• Article 12 also requires states parties to “ensure that measures relating to the exercise of legal capacity:
    • respect the rights, will and preferences of the person,
    • are free of conflict of interest and undue influence,
    • are proportional and tailored to the person’s circumstances,
    • apply for the shortest time possible, and
    • are subject to regular review by a competent, independent and impartial authority or judicial body.”
  • Guardians should know the people whom they represent well, in order to make decisions that are in line with what the person would choose themselves. Yet this is not always the case. Even when family members or close friends act as guardians, their interests may sometimes conflict with those of the person under guardianship. A few months ago, we pointed out the link between financial abuse of elders and assisted suicide.
  • In comments to the U.S. Senate on guardianship and its alternatives, Not Dead Yet pointed out the lack of reliable data on guardianship cases.  NDY mentioned multiple instances of abuses by guardians:
    • The (Federal) General Accounting Office found that “of the eight cases in six states it examined in 2016, $600,000 was stolen from elderly wards.”
    • “A review of 27,000 Texas guardian cases regularly found unauthorized expenses, gifts to family and friends as well as unsubstantiated and unauthorized expenses.”
    • In 2015, the New York Times reported on the practice of nursing homes obtaining guardianship over patients in order to collect on debts.
    • In 2017, the New Yorker magazine reported on a scheme where profiteers targeted people for guardianship, obtained it at hearings of which the person was not informed, sold the person’s property and moved the person into assisted living facilities, where they were charged huge fees, medicated against their will, and prevented from seeing their families.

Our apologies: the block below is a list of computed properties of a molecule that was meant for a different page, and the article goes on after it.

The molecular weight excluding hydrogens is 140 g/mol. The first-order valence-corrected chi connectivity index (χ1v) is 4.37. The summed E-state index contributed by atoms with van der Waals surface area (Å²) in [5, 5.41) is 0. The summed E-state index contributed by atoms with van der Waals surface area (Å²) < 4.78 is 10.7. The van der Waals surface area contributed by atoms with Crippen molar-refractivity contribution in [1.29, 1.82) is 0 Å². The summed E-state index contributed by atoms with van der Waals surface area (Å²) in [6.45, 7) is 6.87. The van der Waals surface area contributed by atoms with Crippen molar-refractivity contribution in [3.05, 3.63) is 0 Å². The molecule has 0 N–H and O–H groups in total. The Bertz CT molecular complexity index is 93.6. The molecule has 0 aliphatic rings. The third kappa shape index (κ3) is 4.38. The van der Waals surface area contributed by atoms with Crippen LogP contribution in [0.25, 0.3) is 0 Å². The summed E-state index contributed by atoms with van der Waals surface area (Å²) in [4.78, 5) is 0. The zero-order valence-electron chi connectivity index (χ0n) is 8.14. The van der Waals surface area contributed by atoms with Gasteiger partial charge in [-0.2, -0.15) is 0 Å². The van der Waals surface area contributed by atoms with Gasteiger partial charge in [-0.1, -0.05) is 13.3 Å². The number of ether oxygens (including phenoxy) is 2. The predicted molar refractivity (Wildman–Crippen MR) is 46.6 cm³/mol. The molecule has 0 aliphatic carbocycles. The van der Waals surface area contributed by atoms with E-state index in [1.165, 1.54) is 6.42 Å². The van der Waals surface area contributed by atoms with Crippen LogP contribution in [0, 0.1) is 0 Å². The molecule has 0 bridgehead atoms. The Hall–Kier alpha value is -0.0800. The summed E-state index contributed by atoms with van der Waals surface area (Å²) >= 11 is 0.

• In order to remove a guardian, the person must petition the court and prove that they can take responsibility for their finances, health care, or other aspects of life that the guardian has control over. In Ontario, this means asking for a reassessment of decision-making capacity.
  • Many disability organizations, like the Autistic Self-Advocacy Network and the ARCH Disability Law Centre, advocate for supported decision-making instead of guardianship.  In a 2016 summit on the subject, ASAN told the stories of Ryan Keith Tonner and Jenny Hatch, who faced years of court hearings while trying to remove their guardians. Ms. Hatch was successful, and eventually able to leave the group home where her parents had placed her.
  • There is no national figure on how many people in Canada are represented by a third party under a private or public protective supervision plan; in Québec more than 34,000 people, or .41% of the population is under guadianship.  Applying that percentage nationally, there could be more than 144,000 people under guardianship in Canada.
  • While some provinces are moving toward supported decision-making, (QC, SK and AB, for example) Ontario has not updated their legislation in many years, despite a detailed study by the Law Commission of Ontario.  It’s time to get beyond the belief that, no matter their circumstances, disabled people are childlike and need to be protected. Protection can too easily become (literally and figuratively) suffocation